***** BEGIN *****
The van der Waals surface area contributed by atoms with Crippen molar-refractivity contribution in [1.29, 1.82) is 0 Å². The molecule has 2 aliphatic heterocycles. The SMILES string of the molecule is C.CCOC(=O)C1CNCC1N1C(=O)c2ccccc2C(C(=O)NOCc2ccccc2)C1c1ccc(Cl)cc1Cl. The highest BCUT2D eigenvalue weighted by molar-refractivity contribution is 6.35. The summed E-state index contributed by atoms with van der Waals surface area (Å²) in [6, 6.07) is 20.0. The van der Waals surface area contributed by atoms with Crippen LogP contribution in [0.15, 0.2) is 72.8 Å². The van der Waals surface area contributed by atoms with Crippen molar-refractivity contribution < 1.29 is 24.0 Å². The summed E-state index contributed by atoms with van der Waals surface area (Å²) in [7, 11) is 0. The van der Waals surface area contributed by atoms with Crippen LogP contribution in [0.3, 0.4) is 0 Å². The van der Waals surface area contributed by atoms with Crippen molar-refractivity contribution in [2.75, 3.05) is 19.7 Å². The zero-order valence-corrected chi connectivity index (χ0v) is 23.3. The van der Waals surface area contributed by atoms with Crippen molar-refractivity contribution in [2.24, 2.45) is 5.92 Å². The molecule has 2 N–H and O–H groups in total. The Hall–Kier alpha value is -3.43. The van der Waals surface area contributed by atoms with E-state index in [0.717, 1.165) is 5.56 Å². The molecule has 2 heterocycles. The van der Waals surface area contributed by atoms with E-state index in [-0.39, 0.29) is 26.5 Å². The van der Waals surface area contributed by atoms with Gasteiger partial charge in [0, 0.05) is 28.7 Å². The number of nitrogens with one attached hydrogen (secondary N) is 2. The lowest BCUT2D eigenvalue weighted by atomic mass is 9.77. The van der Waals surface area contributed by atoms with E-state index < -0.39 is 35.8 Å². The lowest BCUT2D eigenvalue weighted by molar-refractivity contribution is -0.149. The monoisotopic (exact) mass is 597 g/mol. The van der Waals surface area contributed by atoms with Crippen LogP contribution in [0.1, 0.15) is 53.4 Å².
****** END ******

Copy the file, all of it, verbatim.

The van der Waals surface area contributed by atoms with Crippen molar-refractivity contribution in [1.29, 1.82) is 0 Å². The molecule has 2 aliphatic heterocycles. The SMILES string of the molecule is C.CCOC(=O)C1CNCC1N1C(=O)c2ccccc2C(C(=O)NOCc2ccccc2)C1c1ccc(Cl)cc1Cl. The highest BCUT2D eigenvalue weighted by molar-refractivity contribution is 6.35. The summed E-state index contributed by atoms with van der Waals surface area (Å²) in [6, 6.07) is 20.0. The van der Waals surface area contributed by atoms with Crippen LogP contribution in [0.15, 0.2) is 72.8 Å². The van der Waals surface area contributed by atoms with Crippen molar-refractivity contribution < 1.29 is 24.0 Å². The summed E-state index contributed by atoms with van der Waals surface area (Å²) in [7, 11) is 0. The van der Waals surface area contributed by atoms with Crippen LogP contribution in [0.3, 0.4) is 0 Å². The van der Waals surface area contributed by atoms with Crippen molar-refractivity contribution in [2.75, 3.05) is 19.7 Å². The zero-order valence-corrected chi connectivity index (χ0v) is 23.3. The van der Waals surface area contributed by atoms with Crippen molar-refractivity contribution in [2.24, 2.45) is 5.92 Å². The molecule has 2 N–H and O–H groups in total. The Hall–Kier alpha value is -3.43. The van der Waals surface area contributed by atoms with E-state index in [0.717, 1.165) is 5.56 Å². The molecule has 2 heterocycles. The van der Waals surface area contributed by atoms with E-state index in [-0.39, 0.29) is 26.5 Å². The van der Waals surface area contributed by atoms with Gasteiger partial charge in [0, 0.05) is 28.7 Å². The number of nitrogens with one attached hydrogen (secondary N) is 2. The lowest BCUT2D eigenvalue weighted by atomic mass is 9.77. The van der Waals surface area contributed by atoms with E-state index < -0.39 is 35.8 Å². The lowest BCUT2D eigenvalue weighted by molar-refractivity contribution is -0.149. The monoisotopic (exact) mass is 597 g/mol. The van der Waals surface area contributed by atoms with Crippen LogP contribution in [0.1, 0.15) is 53.4 Å².